I led the design for Ubersense, an iOS and Android app that lets athletes record themselves in slow motion and use analysis tools to help them improve.
* Acquired by Hudl in 2014
Product Design iOS & Android Sports Tech
Ubersense was a startup that democratized slow-motion video for coaches and athletes around the world. Whereas in the past, coaches had to purchase dedicated slow-motion video cameras to analyze their athletes' technique, Ubersense leveraged the high-frame rate cameras in iPhone and Android phones to allow anyone with a mobile device to analyze their technique the way that pros do.
The iOS and Android apps have been downloaded over 4 million times and used by the US Olympic Bobsled team. Ubersense was acquired by Hudl in 2014.
I joined Ubersense (then, a team of 7) in 2013 as a front-end developer and quickly took on the role of leading iOS and Android design. Since Ubersense was a small startup, I got take on significant responsibility and own the design process for many features from end-to-end.
My responsibilities included:
Because Ubersense allowed users to analyze their technique in slow-motion, it was especially popular for sports that require high finesse, such as tennis, golf, baseball.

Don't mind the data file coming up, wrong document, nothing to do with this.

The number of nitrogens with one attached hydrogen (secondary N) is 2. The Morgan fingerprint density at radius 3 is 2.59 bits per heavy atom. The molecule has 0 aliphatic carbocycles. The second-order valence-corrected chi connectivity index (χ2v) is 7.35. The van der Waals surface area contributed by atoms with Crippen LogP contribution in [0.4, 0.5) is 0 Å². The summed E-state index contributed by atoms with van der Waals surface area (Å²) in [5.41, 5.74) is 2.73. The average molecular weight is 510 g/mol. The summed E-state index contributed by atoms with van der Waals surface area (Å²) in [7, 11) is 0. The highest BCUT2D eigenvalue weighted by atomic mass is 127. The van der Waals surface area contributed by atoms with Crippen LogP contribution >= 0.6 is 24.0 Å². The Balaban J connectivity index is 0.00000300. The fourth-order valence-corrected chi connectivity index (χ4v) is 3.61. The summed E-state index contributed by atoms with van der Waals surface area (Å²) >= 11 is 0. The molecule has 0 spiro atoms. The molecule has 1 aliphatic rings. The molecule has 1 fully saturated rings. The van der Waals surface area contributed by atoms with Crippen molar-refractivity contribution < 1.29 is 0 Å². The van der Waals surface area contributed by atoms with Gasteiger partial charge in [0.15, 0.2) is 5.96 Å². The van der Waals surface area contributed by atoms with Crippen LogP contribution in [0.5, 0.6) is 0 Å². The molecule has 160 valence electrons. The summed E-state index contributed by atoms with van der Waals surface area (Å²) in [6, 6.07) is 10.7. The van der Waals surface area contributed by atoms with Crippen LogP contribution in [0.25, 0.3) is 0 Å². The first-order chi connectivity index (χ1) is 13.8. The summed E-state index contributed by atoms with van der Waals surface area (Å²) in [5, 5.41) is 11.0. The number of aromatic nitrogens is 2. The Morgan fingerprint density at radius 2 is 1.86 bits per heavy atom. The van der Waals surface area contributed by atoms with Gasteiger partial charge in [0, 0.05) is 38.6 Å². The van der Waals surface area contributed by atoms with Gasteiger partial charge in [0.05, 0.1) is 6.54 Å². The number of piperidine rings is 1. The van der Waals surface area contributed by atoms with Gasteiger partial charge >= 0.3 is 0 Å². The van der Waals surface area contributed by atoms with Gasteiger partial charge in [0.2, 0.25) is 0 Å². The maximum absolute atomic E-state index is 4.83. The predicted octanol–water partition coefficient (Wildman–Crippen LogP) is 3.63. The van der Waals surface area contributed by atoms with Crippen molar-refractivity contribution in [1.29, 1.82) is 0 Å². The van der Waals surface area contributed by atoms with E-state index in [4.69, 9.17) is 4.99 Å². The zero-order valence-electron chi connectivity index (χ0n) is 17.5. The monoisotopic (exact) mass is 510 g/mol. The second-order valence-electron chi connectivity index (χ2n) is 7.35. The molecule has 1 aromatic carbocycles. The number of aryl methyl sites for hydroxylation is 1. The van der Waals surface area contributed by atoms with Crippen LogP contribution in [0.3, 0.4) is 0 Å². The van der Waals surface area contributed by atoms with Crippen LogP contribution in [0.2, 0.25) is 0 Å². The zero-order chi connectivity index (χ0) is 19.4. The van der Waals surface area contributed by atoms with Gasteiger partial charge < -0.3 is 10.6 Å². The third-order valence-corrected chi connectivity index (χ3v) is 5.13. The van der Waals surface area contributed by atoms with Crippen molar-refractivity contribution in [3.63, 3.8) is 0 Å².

In order to understand users better, I interviewed different types of coaches: I took several lessons from golf coaches to understand how they use video analysis, I reached out to power users, and I met with and observed coaches at training centers.
Customer feedback showed that users organized their videos in three primary ways:
I proposed the solutions:
During a lesson, a coach may want use video to show an athlete where they should specifically improve. The coach may verbally communicate these points during a lesson but may want to follow up afterwards so that the athlete can remember them better.
There were several improvements made to enhance communication:
Customer feedback showed that users organized their videos in two ways:
This prototype was created to test the experience of using the slow-motion scrubber on the web. The key challenge I found was that at that time, iOS videos had a consistent frame rate, but since there are so many different types of Android devices, the frame rate that cameras could capture was too varied. Because the experience couldn't be replicated at a high-enough standard, this prototype showed that it was to early to allow users to scrub videos consistently on the web.
Since Ubersense was built iteratively, it took a while for us to nail down the information architecture. We revised the hierarchy a number of times to ensure that the most important features were accessible to most use cases.
In 2013, the US Bobsled team used Ubersense to train for the 2014 Sochi Winter Olympics. The Ubersene team visited the US Bobsled team at their training center in Lake Placid, N.Y.
In 2014, Ubersense was acquired by Hudl.
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